An analysis of data from more than 1000 women in Australia suggests each incremental increase in abdominal aortic calcification was linked to a 3% increase in risk of fall-related hospitalizations.
New research from a study of patients in Australia suggests older women with evidence of aortic calcification could be at an increased risk of falls and potential for fractures.
A look at fall-related hospitalizations over a 14.5-year period, results indicate each unit increase in abdominal aortic calcification (AAC) was associated with a 3% increase in relative risk for fall-related hospitalization.
"We know that AAC identifies women at a higher risk of heart attacks and strokes, but our research now shows that it also identifies women at a higher falls risk, independent of other falls risk factors and muscle strength," Joshua Lewis, PhD, a National Heart Foundation Future Leader Fellow at Edith Cowan University, in a statement.
Funded by the Rebecca L. Cooper Medical Research Foundation, the current study was conducted Lewis and colleagues from Edith Cowan University with an interest in identifying whether an association existed between AAC and increased risk of long-term fall-related hospitalizations in aging women. To do so, investigators designed their study as an analysis of data from within the Perth Longitudinal Study of Aging in Women (PLSAW).
A 15-year longitudinal study that began in 1998-1999, PLSAW examined the impact of various environmental, anatomical, physiological, metabolic, and genetic factors on health outcomes in aging women and provided investigators with information related to a cohort of 1053 older women with a mean age of 75.0±2.6 years meeting criterion for inclusion in their study. All women included in the study had AAC assessed from lateral spine images obtained from dual-energy X-ray absorptiometry and were scored using the AAC 24 semiquantitative method. Of note, presence of any AAC was defined as an AAC 24 of 1 or more.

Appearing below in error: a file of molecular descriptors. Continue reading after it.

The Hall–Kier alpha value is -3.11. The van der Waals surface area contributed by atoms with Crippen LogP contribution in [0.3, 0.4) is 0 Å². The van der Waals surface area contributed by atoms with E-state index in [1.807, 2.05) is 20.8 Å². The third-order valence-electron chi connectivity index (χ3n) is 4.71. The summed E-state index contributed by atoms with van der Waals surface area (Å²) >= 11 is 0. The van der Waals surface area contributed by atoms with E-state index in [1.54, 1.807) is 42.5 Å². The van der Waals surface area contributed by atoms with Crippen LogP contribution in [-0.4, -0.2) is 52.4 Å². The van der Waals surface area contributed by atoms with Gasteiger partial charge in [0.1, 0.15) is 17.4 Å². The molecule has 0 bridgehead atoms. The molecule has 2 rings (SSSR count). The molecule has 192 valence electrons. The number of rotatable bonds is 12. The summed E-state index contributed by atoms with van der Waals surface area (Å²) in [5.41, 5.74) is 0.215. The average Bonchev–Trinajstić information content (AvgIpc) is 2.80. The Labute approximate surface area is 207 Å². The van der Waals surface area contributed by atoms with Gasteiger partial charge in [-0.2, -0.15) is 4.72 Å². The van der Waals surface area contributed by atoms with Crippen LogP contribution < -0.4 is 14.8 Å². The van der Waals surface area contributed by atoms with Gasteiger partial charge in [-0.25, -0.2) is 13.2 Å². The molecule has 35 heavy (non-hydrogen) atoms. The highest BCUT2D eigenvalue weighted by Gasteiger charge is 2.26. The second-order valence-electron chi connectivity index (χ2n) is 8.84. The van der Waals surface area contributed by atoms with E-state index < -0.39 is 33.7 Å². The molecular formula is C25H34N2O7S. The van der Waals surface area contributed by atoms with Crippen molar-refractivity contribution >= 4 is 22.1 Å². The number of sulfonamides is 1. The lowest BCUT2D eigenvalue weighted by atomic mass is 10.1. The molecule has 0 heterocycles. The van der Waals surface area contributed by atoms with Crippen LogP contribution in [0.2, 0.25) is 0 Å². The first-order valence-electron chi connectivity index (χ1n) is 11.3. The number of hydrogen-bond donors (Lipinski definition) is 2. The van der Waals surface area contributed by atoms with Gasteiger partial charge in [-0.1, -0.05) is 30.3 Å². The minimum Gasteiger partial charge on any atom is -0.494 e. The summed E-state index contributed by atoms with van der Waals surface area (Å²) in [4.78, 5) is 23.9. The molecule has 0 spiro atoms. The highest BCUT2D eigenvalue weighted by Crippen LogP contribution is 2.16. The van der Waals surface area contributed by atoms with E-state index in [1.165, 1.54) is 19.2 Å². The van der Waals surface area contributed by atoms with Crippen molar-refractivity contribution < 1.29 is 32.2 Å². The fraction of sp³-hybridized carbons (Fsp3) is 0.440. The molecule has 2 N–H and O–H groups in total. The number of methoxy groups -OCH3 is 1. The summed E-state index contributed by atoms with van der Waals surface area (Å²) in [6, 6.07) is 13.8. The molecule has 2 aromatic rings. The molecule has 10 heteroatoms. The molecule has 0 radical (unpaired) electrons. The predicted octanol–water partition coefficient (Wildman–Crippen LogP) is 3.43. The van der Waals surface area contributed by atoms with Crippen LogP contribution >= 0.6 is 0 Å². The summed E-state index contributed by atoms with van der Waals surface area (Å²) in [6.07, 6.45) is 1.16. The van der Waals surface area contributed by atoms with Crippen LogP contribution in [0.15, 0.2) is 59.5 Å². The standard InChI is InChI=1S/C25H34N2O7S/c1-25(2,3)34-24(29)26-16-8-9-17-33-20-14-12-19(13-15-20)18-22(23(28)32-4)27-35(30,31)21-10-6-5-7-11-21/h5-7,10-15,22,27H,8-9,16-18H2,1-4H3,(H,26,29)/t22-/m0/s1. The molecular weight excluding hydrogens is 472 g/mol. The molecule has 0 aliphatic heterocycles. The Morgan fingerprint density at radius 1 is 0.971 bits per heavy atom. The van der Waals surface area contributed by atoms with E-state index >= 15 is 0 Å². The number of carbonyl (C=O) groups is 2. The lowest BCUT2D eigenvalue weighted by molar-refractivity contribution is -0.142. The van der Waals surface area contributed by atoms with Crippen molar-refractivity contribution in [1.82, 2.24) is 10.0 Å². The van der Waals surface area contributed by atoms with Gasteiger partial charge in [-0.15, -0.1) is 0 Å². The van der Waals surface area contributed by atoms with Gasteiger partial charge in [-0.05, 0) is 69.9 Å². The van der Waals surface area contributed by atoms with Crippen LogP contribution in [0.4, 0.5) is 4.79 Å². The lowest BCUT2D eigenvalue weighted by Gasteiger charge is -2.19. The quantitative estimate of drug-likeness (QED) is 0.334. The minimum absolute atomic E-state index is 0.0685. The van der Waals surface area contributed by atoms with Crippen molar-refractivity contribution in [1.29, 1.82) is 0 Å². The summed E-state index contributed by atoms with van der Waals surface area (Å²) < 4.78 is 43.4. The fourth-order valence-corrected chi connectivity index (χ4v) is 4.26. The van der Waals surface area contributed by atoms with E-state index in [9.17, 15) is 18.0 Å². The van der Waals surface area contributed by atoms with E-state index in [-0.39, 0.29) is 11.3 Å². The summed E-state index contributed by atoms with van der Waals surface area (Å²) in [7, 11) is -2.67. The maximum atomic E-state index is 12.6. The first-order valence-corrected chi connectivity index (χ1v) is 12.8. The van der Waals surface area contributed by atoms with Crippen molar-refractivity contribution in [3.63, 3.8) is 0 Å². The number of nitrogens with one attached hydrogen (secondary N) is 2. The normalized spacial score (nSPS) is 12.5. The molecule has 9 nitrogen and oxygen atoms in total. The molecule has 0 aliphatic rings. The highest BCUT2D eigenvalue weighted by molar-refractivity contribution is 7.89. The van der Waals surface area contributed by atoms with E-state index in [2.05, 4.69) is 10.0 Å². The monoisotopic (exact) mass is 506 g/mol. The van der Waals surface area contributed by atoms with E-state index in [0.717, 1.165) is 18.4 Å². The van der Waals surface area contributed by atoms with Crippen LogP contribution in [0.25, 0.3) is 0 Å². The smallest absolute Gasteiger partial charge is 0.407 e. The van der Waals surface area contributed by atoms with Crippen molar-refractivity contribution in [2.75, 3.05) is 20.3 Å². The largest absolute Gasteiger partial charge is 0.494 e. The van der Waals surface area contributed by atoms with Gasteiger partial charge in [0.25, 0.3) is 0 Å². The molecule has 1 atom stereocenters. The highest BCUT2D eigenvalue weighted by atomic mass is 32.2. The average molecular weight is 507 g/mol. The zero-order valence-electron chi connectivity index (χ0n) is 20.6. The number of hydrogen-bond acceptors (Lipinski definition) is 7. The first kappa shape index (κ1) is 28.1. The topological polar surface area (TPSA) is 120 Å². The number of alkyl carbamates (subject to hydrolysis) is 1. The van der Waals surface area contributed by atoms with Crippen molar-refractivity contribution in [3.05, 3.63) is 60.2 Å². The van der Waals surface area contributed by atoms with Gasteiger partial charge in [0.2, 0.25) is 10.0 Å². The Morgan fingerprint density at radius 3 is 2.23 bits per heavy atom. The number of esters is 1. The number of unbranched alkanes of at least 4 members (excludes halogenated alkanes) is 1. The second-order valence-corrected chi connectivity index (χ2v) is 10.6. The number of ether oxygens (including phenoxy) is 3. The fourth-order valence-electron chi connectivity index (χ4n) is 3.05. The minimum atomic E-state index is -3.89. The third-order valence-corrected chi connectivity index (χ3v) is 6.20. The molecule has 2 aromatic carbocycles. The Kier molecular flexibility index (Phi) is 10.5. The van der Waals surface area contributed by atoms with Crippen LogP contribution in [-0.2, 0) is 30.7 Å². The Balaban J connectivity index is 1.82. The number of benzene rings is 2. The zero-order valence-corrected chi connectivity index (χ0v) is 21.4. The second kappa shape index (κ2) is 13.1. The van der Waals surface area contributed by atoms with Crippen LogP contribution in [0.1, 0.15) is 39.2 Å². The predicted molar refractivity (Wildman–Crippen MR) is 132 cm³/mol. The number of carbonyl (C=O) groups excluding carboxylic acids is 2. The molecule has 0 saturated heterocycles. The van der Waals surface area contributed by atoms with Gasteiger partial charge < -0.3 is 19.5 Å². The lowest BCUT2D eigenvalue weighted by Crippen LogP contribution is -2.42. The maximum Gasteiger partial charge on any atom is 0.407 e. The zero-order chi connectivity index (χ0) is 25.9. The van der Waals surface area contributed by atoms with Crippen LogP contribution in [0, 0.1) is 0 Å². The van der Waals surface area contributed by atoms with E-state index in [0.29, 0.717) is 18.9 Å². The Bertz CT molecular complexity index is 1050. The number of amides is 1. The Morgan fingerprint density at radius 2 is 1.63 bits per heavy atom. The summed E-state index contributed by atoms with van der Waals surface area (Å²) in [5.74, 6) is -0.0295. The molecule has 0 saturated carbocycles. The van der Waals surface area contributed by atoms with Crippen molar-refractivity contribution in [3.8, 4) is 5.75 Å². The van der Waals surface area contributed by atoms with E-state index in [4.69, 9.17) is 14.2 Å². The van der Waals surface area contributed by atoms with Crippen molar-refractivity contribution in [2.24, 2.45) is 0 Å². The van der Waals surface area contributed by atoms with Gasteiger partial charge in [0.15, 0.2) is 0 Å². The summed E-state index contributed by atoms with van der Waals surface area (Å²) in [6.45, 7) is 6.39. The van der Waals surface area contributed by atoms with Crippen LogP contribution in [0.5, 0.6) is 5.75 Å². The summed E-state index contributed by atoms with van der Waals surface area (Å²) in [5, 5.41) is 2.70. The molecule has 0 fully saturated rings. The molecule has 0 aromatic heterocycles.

Upon analysis, investigators identified 413 (39.2%) women who experienced a fall-related hospitalization during the follow-up period. In adjusted models, results suggested each 1 unit increase in baseline AAC24 was associated with a 3% increase in relative risk for a fall-related hospitalization (HJR, 1.03; 95% CI, 1.01-1.07).
When compared to women with no AAC, results indicated those with any AAC were at a 40% greater risk for fall-related hospitalizations in minimally adjusted models. In fully adjusted models comparing the same groups, women with any AAC were at a 39% increased risk for fall-related hospitalizations. Additionally, investigators pointed out these relationships were not attenuated by inclusion of measurements of muscle function.
"If we can capture an additional scan to look for evidence of AAC at the same time, we can potentially identify and prevent future harmful falls,” said Abadi Gebre, a co-investigator and PhD candidate at Edith Cowan University. "We often wait until a person suffers a fall to intervene and at that point the damage is already done."
This study, “Abdominal aortic calcification is associated with a higher risk of injurious fall-related hospitalizations in older Australian women,” was published in Atherosclerosis.